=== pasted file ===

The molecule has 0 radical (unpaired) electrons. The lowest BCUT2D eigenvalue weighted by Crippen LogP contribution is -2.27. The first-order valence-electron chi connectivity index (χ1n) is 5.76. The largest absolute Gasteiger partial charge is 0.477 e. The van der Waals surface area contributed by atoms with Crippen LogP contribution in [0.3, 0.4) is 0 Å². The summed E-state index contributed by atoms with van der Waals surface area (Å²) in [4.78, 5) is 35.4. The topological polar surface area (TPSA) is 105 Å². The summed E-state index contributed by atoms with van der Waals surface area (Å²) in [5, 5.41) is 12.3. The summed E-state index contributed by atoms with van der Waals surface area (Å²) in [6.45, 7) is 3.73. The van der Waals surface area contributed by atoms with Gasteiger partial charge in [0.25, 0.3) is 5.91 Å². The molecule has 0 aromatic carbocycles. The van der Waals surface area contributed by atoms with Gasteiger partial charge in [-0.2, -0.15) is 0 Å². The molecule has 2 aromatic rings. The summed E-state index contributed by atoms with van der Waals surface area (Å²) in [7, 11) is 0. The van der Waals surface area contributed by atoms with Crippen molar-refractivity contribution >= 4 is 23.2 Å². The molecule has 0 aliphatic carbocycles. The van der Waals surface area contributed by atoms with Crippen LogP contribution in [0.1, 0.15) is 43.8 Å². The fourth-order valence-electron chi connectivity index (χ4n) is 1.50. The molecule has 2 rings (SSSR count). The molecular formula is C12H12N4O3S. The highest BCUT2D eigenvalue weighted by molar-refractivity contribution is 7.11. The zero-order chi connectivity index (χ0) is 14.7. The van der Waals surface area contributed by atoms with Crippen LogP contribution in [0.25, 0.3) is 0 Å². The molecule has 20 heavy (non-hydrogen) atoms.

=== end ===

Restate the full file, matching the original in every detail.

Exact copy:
The molecule has 0 radical (unpaired) electrons. The lowest BCUT2D eigenvalue weighted by Crippen LogP contribution is -2.27. The first-order valence-electron chi connectivity index (χ1n) is 5.76. The largest absolute Gasteiger partial charge is 0.477 e. The van der Waals surface area contributed by atoms with Crippen LogP contribution in [0.3, 0.4) is 0 Å². The summed E-state index contributed by atoms with van der Waals surface area (Å²) in [4.78, 5) is 35.4. The topological polar surface area (TPSA) is 105 Å². The summed E-state index contributed by atoms with van der Waals surface area (Å²) in [5, 5.41) is 12.3. The summed E-state index contributed by atoms with van der Waals surface area (Å²) in [6.45, 7) is 3.73. The van der Waals surface area contributed by atoms with Gasteiger partial charge in [0.25, 0.3) is 5.91 Å². The molecule has 0 aromatic carbocycles. The van der Waals surface area contributed by atoms with Gasteiger partial charge in [-0.2, -0.15) is 0 Å². The molecule has 2 aromatic rings. The summed E-state index contributed by atoms with van der Waals surface area (Å²) in [7, 11) is 0. The van der Waals surface area contributed by atoms with Crippen molar-refractivity contribution >= 4 is 23.2 Å². The molecule has 0 aliphatic carbocycles. The van der Waals surface area contributed by atoms with Crippen LogP contribution in [0.1, 0.15) is 43.8 Å². The fourth-order valence-electron chi connectivity index (χ4n) is 1.50. The molecule has 2 rings (SSSR count). The molecular formula is C12H12N4O3S. The highest BCUT2D eigenvalue weighted by molar-refractivity contribution is 7.11. The zero-order chi connectivity index (χ0) is 14.7. The van der Waals surface area contributed by atoms with Crippen LogP contribution in [0.25, 0.3) is 0 Å². The molecule has 20 heavy (non-hydrogen) atoms.